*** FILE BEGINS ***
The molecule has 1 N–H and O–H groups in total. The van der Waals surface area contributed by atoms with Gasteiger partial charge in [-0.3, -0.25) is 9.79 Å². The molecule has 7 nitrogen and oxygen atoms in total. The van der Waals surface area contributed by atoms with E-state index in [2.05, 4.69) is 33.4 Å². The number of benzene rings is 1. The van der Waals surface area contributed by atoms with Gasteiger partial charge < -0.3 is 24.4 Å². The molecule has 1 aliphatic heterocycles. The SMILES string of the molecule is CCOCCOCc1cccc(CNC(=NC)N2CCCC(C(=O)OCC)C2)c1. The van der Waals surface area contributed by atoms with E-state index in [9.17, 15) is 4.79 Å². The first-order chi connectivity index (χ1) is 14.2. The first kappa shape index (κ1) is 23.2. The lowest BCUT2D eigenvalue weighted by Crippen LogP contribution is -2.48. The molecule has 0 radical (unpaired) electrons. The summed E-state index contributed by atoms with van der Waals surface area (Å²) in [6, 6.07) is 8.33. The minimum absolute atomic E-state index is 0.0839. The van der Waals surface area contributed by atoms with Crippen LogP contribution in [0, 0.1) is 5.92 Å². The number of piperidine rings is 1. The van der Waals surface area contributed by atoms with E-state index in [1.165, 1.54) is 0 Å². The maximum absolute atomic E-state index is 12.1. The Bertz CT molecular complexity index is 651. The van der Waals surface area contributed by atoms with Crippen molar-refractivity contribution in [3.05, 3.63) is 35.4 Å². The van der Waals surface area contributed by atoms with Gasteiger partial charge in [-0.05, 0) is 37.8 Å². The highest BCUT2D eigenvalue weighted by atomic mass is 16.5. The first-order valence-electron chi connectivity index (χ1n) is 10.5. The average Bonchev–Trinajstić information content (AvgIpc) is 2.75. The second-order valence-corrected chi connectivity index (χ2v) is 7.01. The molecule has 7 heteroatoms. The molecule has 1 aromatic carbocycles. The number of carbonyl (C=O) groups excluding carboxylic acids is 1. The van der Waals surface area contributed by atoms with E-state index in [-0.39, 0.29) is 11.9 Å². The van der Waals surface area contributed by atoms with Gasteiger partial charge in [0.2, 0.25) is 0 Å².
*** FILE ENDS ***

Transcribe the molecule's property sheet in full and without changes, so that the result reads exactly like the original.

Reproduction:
The molecule has 1 N–H and O–H groups in total. The van der Waals surface area contributed by atoms with Gasteiger partial charge in [-0.3, -0.25) is 9.79 Å². The molecule has 7 nitrogen and oxygen atoms in total. The van der Waals surface area contributed by atoms with E-state index in [2.05, 4.69) is 33.4 Å². The number of benzene rings is 1. The van der Waals surface area contributed by atoms with Gasteiger partial charge < -0.3 is 24.4 Å². The molecule has 1 aliphatic heterocycles. The SMILES string of the molecule is CCOCCOCc1cccc(CNC(=NC)N2CCCC(C(=O)OCC)C2)c1. The van der Waals surface area contributed by atoms with E-state index in [9.17, 15) is 4.79 Å². The first-order chi connectivity index (χ1) is 14.2. The first kappa shape index (κ1) is 23.2. The lowest BCUT2D eigenvalue weighted by Crippen LogP contribution is -2.48. The molecule has 0 radical (unpaired) electrons. The summed E-state index contributed by atoms with van der Waals surface area (Å²) in [6, 6.07) is 8.33. The minimum absolute atomic E-state index is 0.0839. The van der Waals surface area contributed by atoms with Crippen LogP contribution in [0, 0.1) is 5.92 Å². The number of piperidine rings is 1. The van der Waals surface area contributed by atoms with E-state index in [1.165, 1.54) is 0 Å². The maximum absolute atomic E-state index is 12.1. The Bertz CT molecular complexity index is 651. The van der Waals surface area contributed by atoms with Crippen molar-refractivity contribution in [3.05, 3.63) is 35.4 Å². The van der Waals surface area contributed by atoms with Gasteiger partial charge in [-0.05, 0) is 37.8 Å². The highest BCUT2D eigenvalue weighted by atomic mass is 16.5. The first-order valence-electron chi connectivity index (χ1n) is 10.5. The average Bonchev–Trinajstić information content (AvgIpc) is 2.75. The second-order valence-corrected chi connectivity index (χ2v) is 7.01. The molecule has 7 heteroatoms. The molecule has 1 aromatic carbocycles. The number of carbonyl (C=O) groups excluding carboxylic acids is 1. The van der Waals surface area contributed by atoms with E-state index in [-0.39, 0.29) is 11.9 Å². The van der Waals surface area contributed by atoms with Gasteiger partial charge in [0.2, 0.25) is 0 Å².